Abstract

http://ssrn.com/abstract=2389555
 


 



Pinwheel of Fortune


James Ming Chen


Michigan State University - College of Law

February 2, 2014

John Marshall Review of Intellectual Property Law, Vol. 13, 2014

Abstract:     
In principle, neither the global environment nor personal health should come down to gambling. In practice, however, both the law of global biodiversity protection and the constitutional debate on the Patient Protection and Affordable Care Act (PPACA) rest on astoundingly risk-seeking assumptions. Charged with conserving the global biospheric commons, the international community seems eager to place deep, out-of-the-money bets on bioprospecting of rare and endangered species for pharmaceutical gain. The truly desperate state of biodiversity and climate change law has apparently prompted some very rich countries (especially the United States) to behave as if these sources of truly irreparable environmental harm defy meaningful precautions.

Within America’s own borders, the constitutional law of public health strikes a comparably risk-seeking pose. Although National Federation of Independent Business v. Sebelius upheld the PPACA as an exercise of the federal government's taxing authority, it reasoned that a directive aimed at uninsured individuals to buy health insurance lay beyond the power of Congress to regulate interstate commerce. If Congress may not compel people to buy health insurance, precisely because those individuals believe that they are better off bearing the relatively modest risk of catastrophic illness or injury, Congress may not have constitutional power to compel wage-earners to accept annuities or annuity-like income streams.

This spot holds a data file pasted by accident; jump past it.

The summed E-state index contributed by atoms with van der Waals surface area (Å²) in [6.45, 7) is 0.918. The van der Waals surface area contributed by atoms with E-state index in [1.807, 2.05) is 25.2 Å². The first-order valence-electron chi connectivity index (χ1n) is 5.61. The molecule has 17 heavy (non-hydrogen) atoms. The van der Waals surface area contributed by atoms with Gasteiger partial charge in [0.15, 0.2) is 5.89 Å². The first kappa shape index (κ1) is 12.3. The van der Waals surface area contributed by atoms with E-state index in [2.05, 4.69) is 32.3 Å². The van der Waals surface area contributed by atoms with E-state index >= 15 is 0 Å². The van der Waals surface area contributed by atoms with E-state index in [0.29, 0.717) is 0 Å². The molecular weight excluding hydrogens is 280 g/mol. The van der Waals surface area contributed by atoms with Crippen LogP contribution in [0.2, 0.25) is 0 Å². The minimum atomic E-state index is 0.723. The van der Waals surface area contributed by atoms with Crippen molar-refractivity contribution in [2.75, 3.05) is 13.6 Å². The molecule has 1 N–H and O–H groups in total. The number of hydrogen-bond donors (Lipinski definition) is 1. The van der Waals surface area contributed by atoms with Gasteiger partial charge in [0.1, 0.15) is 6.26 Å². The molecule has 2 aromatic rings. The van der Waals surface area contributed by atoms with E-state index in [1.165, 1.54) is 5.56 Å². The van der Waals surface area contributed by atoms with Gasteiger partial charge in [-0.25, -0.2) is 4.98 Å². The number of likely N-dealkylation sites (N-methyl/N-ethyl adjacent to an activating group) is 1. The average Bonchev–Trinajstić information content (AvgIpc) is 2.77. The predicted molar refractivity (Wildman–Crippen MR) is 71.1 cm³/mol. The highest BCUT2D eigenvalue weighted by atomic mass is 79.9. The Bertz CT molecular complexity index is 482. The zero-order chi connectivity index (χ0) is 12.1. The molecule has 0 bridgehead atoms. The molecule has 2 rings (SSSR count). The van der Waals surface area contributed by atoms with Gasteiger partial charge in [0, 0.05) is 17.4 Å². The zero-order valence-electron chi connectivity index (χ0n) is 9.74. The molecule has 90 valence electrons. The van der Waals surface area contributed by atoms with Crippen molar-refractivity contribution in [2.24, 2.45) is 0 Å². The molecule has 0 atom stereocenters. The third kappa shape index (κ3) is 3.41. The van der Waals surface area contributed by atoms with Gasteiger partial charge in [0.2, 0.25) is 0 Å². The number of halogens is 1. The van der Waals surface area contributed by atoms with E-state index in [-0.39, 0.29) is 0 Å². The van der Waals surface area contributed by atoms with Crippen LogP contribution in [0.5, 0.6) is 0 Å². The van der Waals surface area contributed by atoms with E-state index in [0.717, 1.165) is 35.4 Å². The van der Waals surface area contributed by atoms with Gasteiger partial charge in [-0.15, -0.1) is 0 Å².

International environmental law and American health law act perversely precisely because they force life-and-death choices at the very points where emotion overrides reason. These otherwise baffling phenomena manifest different facets of prospect theory, the leading behavioral account of risk aversion and risk-seeking. These two bodies of law provide enough material to cover the entire pinwheel-shaped “fourfold pattern” that defines prospect theory. So spins the law’s pinwheel of fortune.

Number of Pages in PDF File: 21

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Date posted: February 3, 2014 ; Last revised: July 2, 2014

Suggested Citation

Chen, James Ming, Pinwheel of Fortune (February 2, 2014). John Marshall Review of Intellectual Property Law, Vol. 13, 2014. Available at SSRN: http://ssrn.com/abstract=2389555 or http://dx.doi.org/10.2139/ssrn.2389555

Contact Information

James Ming Chen (Contact Author)
Michigan State University - College of Law ( email )
318 Law College Building
East Lansing, MI 48824-1300
United States
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